8 min read

I’m nestled into a tangle of roots below a riverbank on the periphery of the Yorkshire Dales National Park. In the river 25 feet from me is a dipper, resplendent in the afternoon sunshine. Fighting the current seems like hard work, and she dives and rises before retreating to a rock for a rest. I’ve picked my way down a steep, narrow path to drop into a small rocky beach where I find serenity. Two oyster catchers turn over the rocks further downstream, mallards glide by with the flow.

I hear the oystercatchers’ piping alarm call and seconds later a spaniel crashes down the bank and onto the beach. Its owner arrives and throws a ball far into the river, directly at the rock where the dipper is busy getting her dinner. As the dog careens after the ball the spell is broken.

The dipper darts off upstream, her feeding disrupted. A kingfisher drops from his perch by the nesting burrow he’d been excavating in the far bank and flies off in the opposite direction. Gulls and crows that were feeding and collecting nesting material take off. The oystercatchers watch on high alert.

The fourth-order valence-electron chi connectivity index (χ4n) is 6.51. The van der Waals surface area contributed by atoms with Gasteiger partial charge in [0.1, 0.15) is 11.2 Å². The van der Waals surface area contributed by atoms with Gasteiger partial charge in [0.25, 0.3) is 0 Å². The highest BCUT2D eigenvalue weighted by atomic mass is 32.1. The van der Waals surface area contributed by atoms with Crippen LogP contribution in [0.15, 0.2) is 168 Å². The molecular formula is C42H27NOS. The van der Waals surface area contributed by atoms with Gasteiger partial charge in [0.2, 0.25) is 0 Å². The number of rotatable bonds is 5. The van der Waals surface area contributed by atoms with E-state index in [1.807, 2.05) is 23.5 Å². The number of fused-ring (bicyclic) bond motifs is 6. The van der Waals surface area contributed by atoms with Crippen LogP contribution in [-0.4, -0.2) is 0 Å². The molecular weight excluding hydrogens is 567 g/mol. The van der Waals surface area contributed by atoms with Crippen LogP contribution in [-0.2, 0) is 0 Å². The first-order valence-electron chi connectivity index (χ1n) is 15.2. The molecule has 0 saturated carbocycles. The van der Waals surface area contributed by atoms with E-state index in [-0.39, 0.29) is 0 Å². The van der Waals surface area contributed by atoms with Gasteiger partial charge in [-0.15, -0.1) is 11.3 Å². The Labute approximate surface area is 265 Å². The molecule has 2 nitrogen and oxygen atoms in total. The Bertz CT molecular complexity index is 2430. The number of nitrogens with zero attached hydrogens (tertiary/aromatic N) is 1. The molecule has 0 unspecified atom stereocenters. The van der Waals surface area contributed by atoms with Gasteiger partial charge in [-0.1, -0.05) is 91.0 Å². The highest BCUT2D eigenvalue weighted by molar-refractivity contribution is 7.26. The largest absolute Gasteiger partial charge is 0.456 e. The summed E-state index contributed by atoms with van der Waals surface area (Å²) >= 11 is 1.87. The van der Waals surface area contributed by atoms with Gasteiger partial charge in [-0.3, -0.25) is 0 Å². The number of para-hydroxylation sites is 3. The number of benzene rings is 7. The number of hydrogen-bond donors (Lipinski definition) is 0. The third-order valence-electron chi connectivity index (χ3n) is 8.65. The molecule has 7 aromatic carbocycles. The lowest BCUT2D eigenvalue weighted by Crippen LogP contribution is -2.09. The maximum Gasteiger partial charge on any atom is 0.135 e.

The owner throws the ball again and again, the dog barking incessantly. They both make their way up the narrow strip of stones, wildlife scattering in their wake.

When they finally leave, it takes a while before any wildlife returns and re-settles.

It’s a pattern of behaviour I’ve seen repeated across the country.

On the Isle of Wight, I spent a glorious hour on the downs watching skylarks busily return to hungry chicks with beaks bursting with insects. Skylarks nest on the ground and their populations halved in the 1990s and are still declining. Signs across the downs ask dog owners to keep their pets on leads, but I see labradors bounding through the area the birds are nesting in.